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Take Me to the Pilot

Take Me to the Pilot

By Greig McGill

Pilot brewing is a process that has undergone a bit of change in purpose over the last decade or so. While many breweries will still brew one (or several) pilot batches to really dial in a potential new beer, the rise of rotation nation has led to a lot more of the old “eff it, we’ll do it live” approach to full scale batches.

Far from being dead though, pilot brewing now serves many different purposes, and a pilot plant or three (oh, to have the space!) might be one of the best little tools a brewer can have up their metaphorical sleeve.

What does a pilot brewery look like?

A pilot brewery is simply a small subset of brewing equipment used to produce a batch of beer. For many of us who have come from a home brewing background, a pilot brewery could be as simple as reusing your old home brewing equipment. Of course, if you’re making that beer at your brewery (and you must if you wish to sell it), you’re going to have to pay excise tax on the results. Or you can register to dispose of the beer after sensory analysis, but Customs and Excise can take a fairly dim view of this if it happens regularly. You will have to keep the exact same records for your pilot operation as you do when you brew a full-size batch, as it’s all still taxable and under control of Customs and Excise.Of course, when homebrewing, we often don’t care too much about consistency, or have an eye to scaling a recipe up. For this reason, it’s a good idea to build a pilot system that replicates your full scale system as closely as possible. Some things such as fermenter geometry, and the thermal and osmotic pressure your yeast will be under will always be unavoidably different, but the closer you can get to process duplication, the better your results will be.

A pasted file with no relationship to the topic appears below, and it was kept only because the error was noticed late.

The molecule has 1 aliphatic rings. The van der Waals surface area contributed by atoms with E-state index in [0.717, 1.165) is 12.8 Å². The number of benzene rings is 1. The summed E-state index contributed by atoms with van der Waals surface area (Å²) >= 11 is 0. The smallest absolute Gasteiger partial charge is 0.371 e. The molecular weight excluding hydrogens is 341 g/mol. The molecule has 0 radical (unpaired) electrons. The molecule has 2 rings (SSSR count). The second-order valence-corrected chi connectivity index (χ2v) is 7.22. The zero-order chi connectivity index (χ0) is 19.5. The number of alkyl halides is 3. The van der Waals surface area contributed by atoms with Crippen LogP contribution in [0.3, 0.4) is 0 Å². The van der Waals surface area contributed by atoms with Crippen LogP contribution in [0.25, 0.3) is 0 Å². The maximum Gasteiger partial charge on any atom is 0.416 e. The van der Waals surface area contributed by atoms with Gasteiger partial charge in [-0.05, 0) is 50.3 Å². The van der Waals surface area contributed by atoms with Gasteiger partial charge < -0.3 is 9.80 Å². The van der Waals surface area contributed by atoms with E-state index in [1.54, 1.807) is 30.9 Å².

So what are the various reasons we might want to utilise a pilot brewery? Why spend the same amount of time to make 50, 100, or 200 litres of beer that we could spend making 24hL? Well, here are a few. Let’s start with the traditional!

Why? Recipe Development!

Even a relatively small 12hL brewery has a fairly high cost associated with making a new beer. Depending on your efficiency, and the beer you’re making, you can easily chomp through 300kg of grist and 5-20kg of hops. Not to mention an expensive pitch of yeast for a beer you may not brew regularly enough to get multiple generations of yeast from. Then there’s the tank time, and opportunity cost of another beer. You’re going to want to nail it. If it’s a style you’re new to, a new-to-you technique you want to use, or just some ingredients you’re unfamiliar with, you might want to minimise your risk by creating a smaller batch first, or multiple smaller batches until you’ve really dialled it in and are ready to scale it up to the production system.

This was historically what a pilot system was for. Of course, the cynical brewer might say “why bother? Customers will drink it just because it’s new, so I can just iterate with a few batches and call it something different each time anyway!” Well, maybe. But there’s a price to pay for that cynicism, and although this article isn’t the place for a soapbox, I’ll just leave this here

Why? Batch Homogenisation!